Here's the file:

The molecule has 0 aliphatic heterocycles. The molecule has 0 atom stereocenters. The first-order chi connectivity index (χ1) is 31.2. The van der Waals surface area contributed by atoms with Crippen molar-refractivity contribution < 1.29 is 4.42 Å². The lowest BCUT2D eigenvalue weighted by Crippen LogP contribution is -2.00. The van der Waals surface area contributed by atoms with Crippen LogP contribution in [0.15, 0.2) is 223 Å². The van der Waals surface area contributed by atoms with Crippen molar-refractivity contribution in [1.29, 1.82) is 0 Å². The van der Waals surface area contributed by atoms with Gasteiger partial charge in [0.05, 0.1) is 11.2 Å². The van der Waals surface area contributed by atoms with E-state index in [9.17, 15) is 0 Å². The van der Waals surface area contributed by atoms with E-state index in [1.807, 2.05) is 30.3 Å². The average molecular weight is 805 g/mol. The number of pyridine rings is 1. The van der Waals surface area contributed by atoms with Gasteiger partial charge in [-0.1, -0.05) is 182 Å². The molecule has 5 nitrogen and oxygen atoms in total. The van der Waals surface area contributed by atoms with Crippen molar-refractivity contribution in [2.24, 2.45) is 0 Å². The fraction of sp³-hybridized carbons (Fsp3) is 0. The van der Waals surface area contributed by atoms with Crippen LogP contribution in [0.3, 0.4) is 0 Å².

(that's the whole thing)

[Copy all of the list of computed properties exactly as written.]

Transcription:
The molecule has 0 aliphatic heterocycles. The molecule has 0 atom stereocenters. The first-order chi connectivity index (χ1) is 31.2. The van der Waals surface area contributed by atoms with Crippen molar-refractivity contribution < 1.29 is 4.42 Å². The lowest BCUT2D eigenvalue weighted by Crippen LogP contribution is -2.00. The van der Waals surface area contributed by atoms with Crippen LogP contribution in [0.15, 0.2) is 223 Å². The van der Waals surface area contributed by atoms with Crippen molar-refractivity contribution in [1.29, 1.82) is 0 Å². The van der Waals surface area contributed by atoms with Gasteiger partial charge in [0.05, 0.1) is 11.2 Å². The van der Waals surface area contributed by atoms with E-state index in [9.17, 15) is 0 Å². The van der Waals surface area contributed by atoms with E-state index in [1.807, 2.05) is 30.3 Å². The average molecular weight is 805 g/mol. The number of pyridine rings is 1. The van der Waals surface area contributed by atoms with Gasteiger partial charge in [-0.1, -0.05) is 182 Å². The molecule has 5 nitrogen and oxygen atoms in total. The van der Waals surface area contributed by atoms with Crippen molar-refractivity contribution in [2.24, 2.45) is 0 Å². The fraction of sp³-hybridized carbons (Fsp3) is 0. The van der Waals surface area contributed by atoms with Crippen LogP contribution in [0.3, 0.4) is 0 Å².